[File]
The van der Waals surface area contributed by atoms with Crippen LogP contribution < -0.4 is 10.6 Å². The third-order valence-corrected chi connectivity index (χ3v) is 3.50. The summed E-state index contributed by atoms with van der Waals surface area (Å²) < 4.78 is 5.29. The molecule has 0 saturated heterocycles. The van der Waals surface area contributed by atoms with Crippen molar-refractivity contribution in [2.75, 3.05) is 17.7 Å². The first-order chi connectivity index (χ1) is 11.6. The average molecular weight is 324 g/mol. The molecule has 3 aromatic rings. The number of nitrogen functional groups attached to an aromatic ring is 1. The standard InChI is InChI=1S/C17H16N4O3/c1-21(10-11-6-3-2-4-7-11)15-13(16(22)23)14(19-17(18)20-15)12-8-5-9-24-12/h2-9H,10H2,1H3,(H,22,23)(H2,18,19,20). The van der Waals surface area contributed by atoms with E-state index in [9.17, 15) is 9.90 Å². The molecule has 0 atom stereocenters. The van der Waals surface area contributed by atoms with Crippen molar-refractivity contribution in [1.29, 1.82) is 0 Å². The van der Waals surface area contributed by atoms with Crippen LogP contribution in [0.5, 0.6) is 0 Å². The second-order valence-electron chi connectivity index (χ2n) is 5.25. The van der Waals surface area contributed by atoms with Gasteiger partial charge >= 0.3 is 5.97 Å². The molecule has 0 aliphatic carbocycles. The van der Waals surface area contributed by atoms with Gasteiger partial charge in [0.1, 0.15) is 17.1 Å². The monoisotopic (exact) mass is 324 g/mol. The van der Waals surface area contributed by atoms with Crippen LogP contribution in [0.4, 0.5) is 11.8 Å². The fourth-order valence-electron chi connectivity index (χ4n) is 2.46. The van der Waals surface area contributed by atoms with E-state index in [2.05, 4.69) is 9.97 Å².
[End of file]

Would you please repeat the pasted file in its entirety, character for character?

The van der Waals surface area contributed by atoms with Crippen LogP contribution < -0.4 is 10.6 Å². The third-order valence-corrected chi connectivity index (χ3v) is 3.50. The summed E-state index contributed by atoms with van der Waals surface area (Å²) < 4.78 is 5.29. The molecule has 0 saturated heterocycles. The van der Waals surface area contributed by atoms with Crippen molar-refractivity contribution in [2.75, 3.05) is 17.7 Å². The first-order chi connectivity index (χ1) is 11.6. The average molecular weight is 324 g/mol. The molecule has 3 aromatic rings. The number of nitrogen functional groups attached to an aromatic ring is 1. The standard InChI is InChI=1S/C17H16N4O3/c1-21(10-11-6-3-2-4-7-11)15-13(16(22)23)14(19-17(18)20-15)12-8-5-9-24-12/h2-9H,10H2,1H3,(H,22,23)(H2,18,19,20). The van der Waals surface area contributed by atoms with E-state index in [9.17, 15) is 9.90 Å². The molecule has 0 atom stereocenters. The van der Waals surface area contributed by atoms with Crippen molar-refractivity contribution in [1.29, 1.82) is 0 Å². The van der Waals surface area contributed by atoms with Crippen LogP contribution in [0.5, 0.6) is 0 Å². The second-order valence-electron chi connectivity index (χ2n) is 5.25. The van der Waals surface area contributed by atoms with Gasteiger partial charge >= 0.3 is 5.97 Å². The molecule has 0 aliphatic carbocycles. The van der Waals surface area contributed by atoms with Gasteiger partial charge in [0.1, 0.15) is 17.1 Å². The monoisotopic (exact) mass is 324 g/mol. The van der Waals surface area contributed by atoms with Crippen LogP contribution in [0.4, 0.5) is 11.8 Å². The fourth-order valence-electron chi connectivity index (χ4n) is 2.46. The van der Waals surface area contributed by atoms with E-state index in [2.05, 4.69) is 9.97 Å².